It is exactly one year to the day that Burundi, a small landlocked nation in east Africa made its way into international news headlines. On 26 April last year, large scale demonstrations swept across Burundi as citizens protested en masse against President Nkurunziza’s bid for a third-term election.
The result: a country in crisis. Since April 2015, hundreds of people have been killed and more than a quarter of a million have fled the country. Those that stayed are living in fear, uncertain as to whether the violence will eventually come knocking at their door.
The level of violence is so alarming that the International Criminal Court announced on 25 April the launch of a preliminary probe into the bloody crisis.
For many Burundians, abuse and bloodshed is a common occurrence. Reports by local activists have indicated a growing frequency in cases of murder, arbitrary arrest, torture and forced disappearances. Human rights activists themselves are not exempt to such violations.
The regional implications are another growing cause for concern.
Spillover—the overflow of conflict beyond Burundi’s borders into Rwanda or DR Congo—is increasingly worrisome. Reports of the proliferation of weapons, widespread military recruitment and military buildup along Burundi’s peripheries are increasing as the conflict persists.
Political unrest has been compounded by a collapsing economy and abnormal weather patterns caused by El Niño. These have triggered widespread flooding across the country and increased the vulnerability of the world’s second poorest country.
One year into the crisis, Burundi is at a critical juncture. But it’s never too early to start thinking about peace. Starting to strategise now in preparation for post-conflict Burundi remains essential, despite difficult conditions on the ground. We must support local efforts to stop violence on the ground, and stress the importance of long-term development strategies.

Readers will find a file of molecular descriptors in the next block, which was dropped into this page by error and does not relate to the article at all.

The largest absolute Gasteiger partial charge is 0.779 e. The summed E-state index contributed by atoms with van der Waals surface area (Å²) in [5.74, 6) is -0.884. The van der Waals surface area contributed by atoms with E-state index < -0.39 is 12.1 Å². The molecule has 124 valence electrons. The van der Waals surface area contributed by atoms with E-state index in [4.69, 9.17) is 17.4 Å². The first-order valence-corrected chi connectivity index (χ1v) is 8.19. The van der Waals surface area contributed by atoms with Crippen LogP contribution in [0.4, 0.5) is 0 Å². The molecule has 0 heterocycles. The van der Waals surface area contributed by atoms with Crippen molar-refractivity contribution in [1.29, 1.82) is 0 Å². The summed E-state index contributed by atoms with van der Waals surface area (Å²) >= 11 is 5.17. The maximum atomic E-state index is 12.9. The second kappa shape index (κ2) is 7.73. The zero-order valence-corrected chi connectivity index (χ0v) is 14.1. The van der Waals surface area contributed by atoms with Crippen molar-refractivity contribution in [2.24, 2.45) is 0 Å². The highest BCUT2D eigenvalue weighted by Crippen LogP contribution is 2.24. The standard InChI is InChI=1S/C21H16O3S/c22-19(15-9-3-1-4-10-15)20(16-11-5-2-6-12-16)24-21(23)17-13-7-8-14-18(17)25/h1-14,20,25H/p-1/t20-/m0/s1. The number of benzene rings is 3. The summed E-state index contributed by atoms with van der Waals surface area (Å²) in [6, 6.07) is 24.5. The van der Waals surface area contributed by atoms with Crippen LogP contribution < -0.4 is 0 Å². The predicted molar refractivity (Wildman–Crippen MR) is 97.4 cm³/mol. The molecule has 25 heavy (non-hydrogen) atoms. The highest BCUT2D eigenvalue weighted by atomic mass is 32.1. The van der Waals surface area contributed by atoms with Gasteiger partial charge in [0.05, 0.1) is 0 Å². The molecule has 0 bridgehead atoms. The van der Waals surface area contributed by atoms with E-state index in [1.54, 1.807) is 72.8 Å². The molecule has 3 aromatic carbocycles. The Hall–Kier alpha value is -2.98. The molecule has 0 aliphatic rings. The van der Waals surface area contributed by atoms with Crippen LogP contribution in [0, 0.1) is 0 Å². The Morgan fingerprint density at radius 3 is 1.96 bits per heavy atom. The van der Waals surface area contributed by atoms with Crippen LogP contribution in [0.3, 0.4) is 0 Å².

One strand of this should be redoubling support for local peacebuilding organisations. Some would argue that if it wasn’t for Burundi’s deep-rooted civil society, the current situation would be much bleaker than it is today.
It is this strong legacy of local action that has so far prevented the outbreak of mass violence, even as signs of ethnic manipulation are reported. The international community must continue to support and strengthen civil society.
Peace is a process; it’s hard fought and it’s fragile. And sustainable peace demands long-term, unwavering commitment from all parties, local and international.
Today’s one year commemoration of the outbreak of violence reminds us that as the suffering of the Burundian people continues, local organisations on the ground are redoubling their efforts to stop violence, often risking their own safety in the process. We must do everything we can to support them, and begin the journey on a path to peace.